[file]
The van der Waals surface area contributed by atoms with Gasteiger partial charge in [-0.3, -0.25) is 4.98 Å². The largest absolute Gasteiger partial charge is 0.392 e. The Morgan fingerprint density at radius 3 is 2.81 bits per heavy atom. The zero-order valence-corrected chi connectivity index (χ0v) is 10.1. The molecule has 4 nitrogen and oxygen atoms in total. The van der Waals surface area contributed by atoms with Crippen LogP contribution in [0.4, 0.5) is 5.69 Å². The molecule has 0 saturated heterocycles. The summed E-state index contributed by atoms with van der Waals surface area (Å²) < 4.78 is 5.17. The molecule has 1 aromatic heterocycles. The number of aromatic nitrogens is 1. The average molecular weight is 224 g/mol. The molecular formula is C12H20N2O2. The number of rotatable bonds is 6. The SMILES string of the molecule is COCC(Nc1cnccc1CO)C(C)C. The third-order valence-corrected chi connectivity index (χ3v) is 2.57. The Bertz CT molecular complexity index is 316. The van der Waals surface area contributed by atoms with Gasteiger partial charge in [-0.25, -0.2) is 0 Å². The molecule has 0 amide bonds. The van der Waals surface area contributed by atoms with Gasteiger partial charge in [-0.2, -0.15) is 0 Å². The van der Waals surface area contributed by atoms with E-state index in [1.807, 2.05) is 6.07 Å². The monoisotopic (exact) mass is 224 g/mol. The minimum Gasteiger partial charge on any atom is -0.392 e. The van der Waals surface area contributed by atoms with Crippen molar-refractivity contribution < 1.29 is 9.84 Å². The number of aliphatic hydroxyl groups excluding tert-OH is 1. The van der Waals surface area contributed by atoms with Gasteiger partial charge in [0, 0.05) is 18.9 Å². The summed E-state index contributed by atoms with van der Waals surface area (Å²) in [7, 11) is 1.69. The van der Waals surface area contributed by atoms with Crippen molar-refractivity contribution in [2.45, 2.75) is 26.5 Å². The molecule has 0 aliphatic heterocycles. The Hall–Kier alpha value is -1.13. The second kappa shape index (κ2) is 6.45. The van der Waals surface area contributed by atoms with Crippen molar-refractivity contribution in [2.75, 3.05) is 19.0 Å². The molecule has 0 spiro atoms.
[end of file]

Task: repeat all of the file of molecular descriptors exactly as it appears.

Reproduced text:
The van der Waals surface area contributed by atoms with Gasteiger partial charge in [-0.3, -0.25) is 4.98 Å². The largest absolute Gasteiger partial charge is 0.392 e. The Morgan fingerprint density at radius 3 is 2.81 bits per heavy atom. The zero-order valence-corrected chi connectivity index (χ0v) is 10.1. The molecule has 4 nitrogen and oxygen atoms in total. The van der Waals surface area contributed by atoms with Crippen LogP contribution in [0.4, 0.5) is 5.69 Å². The molecule has 0 saturated heterocycles. The summed E-state index contributed by atoms with van der Waals surface area (Å²) < 4.78 is 5.17. The molecule has 1 aromatic heterocycles. The number of aromatic nitrogens is 1. The average molecular weight is 224 g/mol. The molecular formula is C12H20N2O2. The number of rotatable bonds is 6. The SMILES string of the molecule is COCC(Nc1cnccc1CO)C(C)C. The third-order valence-corrected chi connectivity index (χ3v) is 2.57. The Bertz CT molecular complexity index is 316. The van der Waals surface area contributed by atoms with Gasteiger partial charge in [-0.25, -0.2) is 0 Å². The molecule has 0 amide bonds. The van der Waals surface area contributed by atoms with Gasteiger partial charge in [-0.2, -0.15) is 0 Å². The van der Waals surface area contributed by atoms with E-state index in [1.807, 2.05) is 6.07 Å². The monoisotopic (exact) mass is 224 g/mol. The minimum Gasteiger partial charge on any atom is -0.392 e. The van der Waals surface area contributed by atoms with Crippen molar-refractivity contribution < 1.29 is 9.84 Å². The number of aliphatic hydroxyl groups excluding tert-OH is 1. The van der Waals surface area contributed by atoms with Gasteiger partial charge in [0, 0.05) is 18.9 Å². The summed E-state index contributed by atoms with van der Waals surface area (Å²) in [7, 11) is 1.69. The van der Waals surface area contributed by atoms with Crippen molar-refractivity contribution in [2.45, 2.75) is 26.5 Å². The molecule has 0 aliphatic heterocycles. The Hall–Kier alpha value is -1.13. The second kappa shape index (κ2) is 6.45. The van der Waals surface area contributed by atoms with Crippen molar-refractivity contribution in [2.75, 3.05) is 19.0 Å². The molecule has 0 spiro atoms.